Technomic projects foodservice sales this year will fall below the industry’s 2017 performance. The Chicago-based market research firm forecasts 3.7 percent nominal growth and 1.2 percent real growth.
Both numbers represent reductions from 2017, with Technomic estimating nominal growth was +3.7 and real growth was +1.4 percent. The original forecast for 2017 called 4.2 percent nominal growth and 1.7 percent real growth.
Restaurants and bars, which account for two thirds of foodservice sales according to Technomic, will see sales grow at a rate of 3.6 percent on a nominal basis and 1.0 percent in real terms. Foodservice sales among noncommercial operators will increase 2.6 percent on a nominal basis and +0.9 percent in real terms.
Retailers (c-stores, supermarkets, etc.) represent the one sector Technomic feels will do well, forecasting sales increases of 5.0 percent nominally and 2.1 percent in real terms.
If Technomic provides a more detailed breakdown, we will pass on the data.
We also look forward to the National Restaurant Association’s forecast due out later this year.
Economic News This Week
- Initial-jobless claims declined 41,900 to a final level of 220,000 for the week ending Jan. 13. The 4-week moving average fell 6,250 to a level of 244,500. The low number of claims provides continuing evidence that the U.S. labor market remains strong.
- U.S. industrial production rose 0.9 percent in December, per the Federal Reserve. The increase came about even though manufacturing output increased just 0.1 percent. Mining output rose 1.6 percent while utilities output increased 5.6 percent for the month. The jump in utilities output was due to severe weather. Capacity utilization for the industrial sector was 77.9 percent, 2.0 percentage points less than its long-run (1972-2016) average.
- The Empire State Manufacturing Survey showed growth at “a solid clip”, according to the study’s author, the Federal Reserve Bank of NY. The January index stood at 17.7, down slightly from 19.6 in December. (Any reading exceeding zero indicates expansion.) The New Orders Index fell by 7.1 to a final level of 11.9 while the Shipments Index fell by 9.1 to a reading of 14.4. The Unfilled Orders Index rose from minus 8.7 in December to a level of +4.3 in January. In summary, the study shows significant growth but at a slower rate in December.
- The Philadelphia Federal Reserve Manufacturing Business Outlook Survey for January fell 5.7 percentage points while still staying strong at 22.2. (Any reading of more than zero shows expansion.) The New Orders Index declined sharply from 28.2 in December to 10.1. The Shipments Index, though, increased to 30.3 from 23.9 in December. The Unfilled Orders Index slid to negative 1.8 from 12.8 last month. The Number of Employees Index declined to 16.8 from 19.7 in December but the Average Employee Workweek Index rose to 16.7 from 12.6.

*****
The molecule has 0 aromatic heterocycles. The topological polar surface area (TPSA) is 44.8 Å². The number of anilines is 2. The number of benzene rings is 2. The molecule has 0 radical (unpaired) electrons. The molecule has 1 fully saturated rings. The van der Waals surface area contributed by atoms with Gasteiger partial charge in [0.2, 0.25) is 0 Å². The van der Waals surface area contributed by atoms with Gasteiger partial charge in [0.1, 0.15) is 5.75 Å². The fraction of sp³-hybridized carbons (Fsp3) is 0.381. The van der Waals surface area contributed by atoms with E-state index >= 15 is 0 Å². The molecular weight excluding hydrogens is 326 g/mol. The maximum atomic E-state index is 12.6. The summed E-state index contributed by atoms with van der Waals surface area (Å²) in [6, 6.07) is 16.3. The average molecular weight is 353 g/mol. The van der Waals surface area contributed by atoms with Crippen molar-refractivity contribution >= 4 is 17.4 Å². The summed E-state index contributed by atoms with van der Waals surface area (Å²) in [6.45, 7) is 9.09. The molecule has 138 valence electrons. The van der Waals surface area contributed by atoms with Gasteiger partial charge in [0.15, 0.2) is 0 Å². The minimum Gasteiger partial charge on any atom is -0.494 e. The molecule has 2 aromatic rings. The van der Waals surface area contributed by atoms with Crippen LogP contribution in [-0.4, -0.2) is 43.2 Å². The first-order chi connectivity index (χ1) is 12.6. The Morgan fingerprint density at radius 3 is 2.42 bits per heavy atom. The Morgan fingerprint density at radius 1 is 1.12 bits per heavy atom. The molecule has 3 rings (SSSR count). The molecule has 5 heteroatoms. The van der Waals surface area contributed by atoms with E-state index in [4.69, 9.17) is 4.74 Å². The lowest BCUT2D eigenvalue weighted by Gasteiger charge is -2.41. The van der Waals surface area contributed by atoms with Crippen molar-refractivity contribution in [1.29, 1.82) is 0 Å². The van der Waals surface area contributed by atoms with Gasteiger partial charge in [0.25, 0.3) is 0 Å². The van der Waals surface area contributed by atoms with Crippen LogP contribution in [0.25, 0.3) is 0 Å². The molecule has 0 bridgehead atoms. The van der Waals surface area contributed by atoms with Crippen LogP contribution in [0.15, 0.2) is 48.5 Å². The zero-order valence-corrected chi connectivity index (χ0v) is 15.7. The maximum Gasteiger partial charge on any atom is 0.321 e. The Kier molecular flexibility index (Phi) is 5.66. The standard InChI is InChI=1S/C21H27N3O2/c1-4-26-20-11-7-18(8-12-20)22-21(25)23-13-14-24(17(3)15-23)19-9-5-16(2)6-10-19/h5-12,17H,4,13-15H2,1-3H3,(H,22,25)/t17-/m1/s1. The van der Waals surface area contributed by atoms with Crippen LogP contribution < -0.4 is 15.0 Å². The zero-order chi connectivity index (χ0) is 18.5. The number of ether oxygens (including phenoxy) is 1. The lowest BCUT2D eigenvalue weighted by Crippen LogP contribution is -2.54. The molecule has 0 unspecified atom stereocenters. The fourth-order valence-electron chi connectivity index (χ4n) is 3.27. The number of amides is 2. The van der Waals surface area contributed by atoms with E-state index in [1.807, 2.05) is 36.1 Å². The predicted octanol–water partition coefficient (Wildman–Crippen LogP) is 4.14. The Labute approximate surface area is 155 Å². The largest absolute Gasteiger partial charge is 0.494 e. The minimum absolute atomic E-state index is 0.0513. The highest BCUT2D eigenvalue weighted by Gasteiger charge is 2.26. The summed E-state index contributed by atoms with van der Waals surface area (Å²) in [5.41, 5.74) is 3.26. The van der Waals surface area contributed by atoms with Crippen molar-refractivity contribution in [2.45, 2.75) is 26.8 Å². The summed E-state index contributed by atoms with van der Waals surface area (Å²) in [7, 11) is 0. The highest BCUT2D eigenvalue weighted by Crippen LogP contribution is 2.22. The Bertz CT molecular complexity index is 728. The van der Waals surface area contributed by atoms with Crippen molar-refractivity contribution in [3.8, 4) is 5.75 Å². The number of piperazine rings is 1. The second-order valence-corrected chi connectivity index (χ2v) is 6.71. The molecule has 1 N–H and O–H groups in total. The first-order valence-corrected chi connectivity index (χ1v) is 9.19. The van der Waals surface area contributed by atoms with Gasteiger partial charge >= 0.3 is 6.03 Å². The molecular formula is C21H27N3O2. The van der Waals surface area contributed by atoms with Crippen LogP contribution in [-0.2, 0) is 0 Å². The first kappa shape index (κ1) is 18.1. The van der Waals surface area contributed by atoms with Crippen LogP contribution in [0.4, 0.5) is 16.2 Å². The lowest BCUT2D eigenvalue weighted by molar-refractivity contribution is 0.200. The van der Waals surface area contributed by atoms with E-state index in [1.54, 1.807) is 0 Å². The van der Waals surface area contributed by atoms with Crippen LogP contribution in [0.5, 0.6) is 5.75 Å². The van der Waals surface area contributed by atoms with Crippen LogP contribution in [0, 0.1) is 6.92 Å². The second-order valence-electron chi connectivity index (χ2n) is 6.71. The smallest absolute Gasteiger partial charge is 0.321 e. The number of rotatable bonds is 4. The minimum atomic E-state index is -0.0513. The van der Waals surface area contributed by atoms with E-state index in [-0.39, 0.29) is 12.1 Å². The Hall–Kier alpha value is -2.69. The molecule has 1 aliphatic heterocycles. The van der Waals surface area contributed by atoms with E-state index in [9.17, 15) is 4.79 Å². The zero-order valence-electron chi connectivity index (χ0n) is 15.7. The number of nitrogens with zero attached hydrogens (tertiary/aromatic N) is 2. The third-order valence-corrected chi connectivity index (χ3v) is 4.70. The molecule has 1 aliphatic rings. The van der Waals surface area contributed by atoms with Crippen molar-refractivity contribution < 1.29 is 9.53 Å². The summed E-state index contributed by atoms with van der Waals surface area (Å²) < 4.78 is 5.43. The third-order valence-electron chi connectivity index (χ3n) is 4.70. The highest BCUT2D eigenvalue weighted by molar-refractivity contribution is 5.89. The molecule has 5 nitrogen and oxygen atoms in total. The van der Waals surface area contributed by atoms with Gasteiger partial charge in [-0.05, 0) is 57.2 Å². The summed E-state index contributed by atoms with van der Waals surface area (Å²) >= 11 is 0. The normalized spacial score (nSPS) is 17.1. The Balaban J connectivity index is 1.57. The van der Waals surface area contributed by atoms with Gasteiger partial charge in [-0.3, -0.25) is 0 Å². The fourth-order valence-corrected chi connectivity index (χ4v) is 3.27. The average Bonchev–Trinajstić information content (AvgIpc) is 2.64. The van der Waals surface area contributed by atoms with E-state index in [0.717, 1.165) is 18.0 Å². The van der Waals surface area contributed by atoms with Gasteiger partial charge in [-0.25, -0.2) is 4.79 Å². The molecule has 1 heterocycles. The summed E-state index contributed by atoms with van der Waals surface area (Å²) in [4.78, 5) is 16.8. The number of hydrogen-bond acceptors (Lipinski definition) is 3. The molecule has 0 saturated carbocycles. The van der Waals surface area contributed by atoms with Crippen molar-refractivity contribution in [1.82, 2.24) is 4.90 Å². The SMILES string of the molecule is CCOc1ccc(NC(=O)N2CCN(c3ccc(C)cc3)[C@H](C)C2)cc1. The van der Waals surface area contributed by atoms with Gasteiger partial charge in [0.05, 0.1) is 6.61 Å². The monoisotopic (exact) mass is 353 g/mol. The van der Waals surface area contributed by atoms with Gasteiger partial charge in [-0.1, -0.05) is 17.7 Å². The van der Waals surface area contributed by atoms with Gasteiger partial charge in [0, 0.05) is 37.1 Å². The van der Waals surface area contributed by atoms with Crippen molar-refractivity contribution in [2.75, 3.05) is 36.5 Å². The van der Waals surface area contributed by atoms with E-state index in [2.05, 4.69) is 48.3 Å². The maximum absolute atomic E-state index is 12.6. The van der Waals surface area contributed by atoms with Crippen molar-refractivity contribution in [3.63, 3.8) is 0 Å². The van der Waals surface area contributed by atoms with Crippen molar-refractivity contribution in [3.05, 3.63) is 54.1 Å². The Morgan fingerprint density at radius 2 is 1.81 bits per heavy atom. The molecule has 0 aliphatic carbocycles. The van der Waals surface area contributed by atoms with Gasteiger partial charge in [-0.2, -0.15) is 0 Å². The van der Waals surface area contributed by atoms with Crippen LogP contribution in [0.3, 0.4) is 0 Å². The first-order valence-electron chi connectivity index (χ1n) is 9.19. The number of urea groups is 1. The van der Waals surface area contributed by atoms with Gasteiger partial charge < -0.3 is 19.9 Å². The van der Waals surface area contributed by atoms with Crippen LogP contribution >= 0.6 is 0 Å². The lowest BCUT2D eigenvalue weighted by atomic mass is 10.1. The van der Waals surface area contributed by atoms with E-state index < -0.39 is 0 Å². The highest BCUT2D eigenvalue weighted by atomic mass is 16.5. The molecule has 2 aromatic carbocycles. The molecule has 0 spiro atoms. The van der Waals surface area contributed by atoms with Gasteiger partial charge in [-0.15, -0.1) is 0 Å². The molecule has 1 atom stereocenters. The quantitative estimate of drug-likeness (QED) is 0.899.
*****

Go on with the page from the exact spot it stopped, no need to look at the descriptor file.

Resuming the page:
- Building permits for privately owned housing units fell 0.1 percent in December compared to November. Permits issued in December, though, were up 2.8 percent from December 2016. Building permits for single-family homes rose 1.8 percent in December from November. Privately owned housing starts in December declined 8.2 percent from November and 6.0 percent from December 2016. Single-family housing starts for December were down 11.8 percent from November. Severe weather in parts of the country was probably responsible for at least part of the fall in housing starts.
- The University of Michigan’s preliminary January Index of Consumer Sentiment showed a slight drop of 1.5 percent to 94.4. The Index of Current Economic Conditions declined to 109.2 from 113.8 in January. The Index of Consumer Expectations was virtually unchanged at 84.8 after reading 84.3 in December.
Foodservice News This Week
- Three takeaways from Bank of America Merrill Lynch’s Restaurant Conference. Labor problems, namely rising wage inflation, high employee turnover, and a tough hiring environment, remain a key challenge for restaurant chains. Some chains expect low single-digit commodity price increases, a significant jump compared to food prices the past two years. Finally, restaurant chains feel they will benefit from the tax reform.
- Zoe’s Kitchen tests a new prototype. Open in Raleigh, N.C., the new design features an open kitchen, a new beverage program and what the chain calls “enhanced Mediterranean cues.” The new revised kitchen is said to offer more efficiencies.
- Fast-casual chain Bento plans to build a new headquarters in Orlando. The Panasian-family-owned chain has nine units but plans to add six locations this year.
- Red Lobster’s three-part strategy. The former Darden chain will rely on online ordering, snack-sized new menu items and delivery to grow its business. On the topic of delivery, Red Lobster offers this service at 95 percent of its locations and will have delivery at all of its restaurants by the end of this month. High-volume delivery business may require additional kitchen equipment.
- Growth Chains: Fazoli’s will open a total of 11 locations across Alabama, Georgia, Michigan and Ohio. Shake Shack will open at least four restaurants in New Jersey. Pizza Press plans to open 60 restaurants this year and to have 300 franchised locations by 2020. R Taco’s development agreements with two new franchisees will result in the addition of seven restaurants in Arizona, Indiana, Michigan and Ohio. Maui Wowi will open units in Alabama, California, Florida and Texas. Mom’s Touch, a 1,000-unit restaurant chain based in South Korea, has opened its first U.S. location in California. Teriyaka Madness plans to open 20 to 25 locations in the Dallas – Ft. Worth area in the next 5 years and to open a total of 100 restaurants across the U.S. in the next 2 years. Dublin, Ireland-based Rockets Restaurants plans to open 15 locations a year in Europe.
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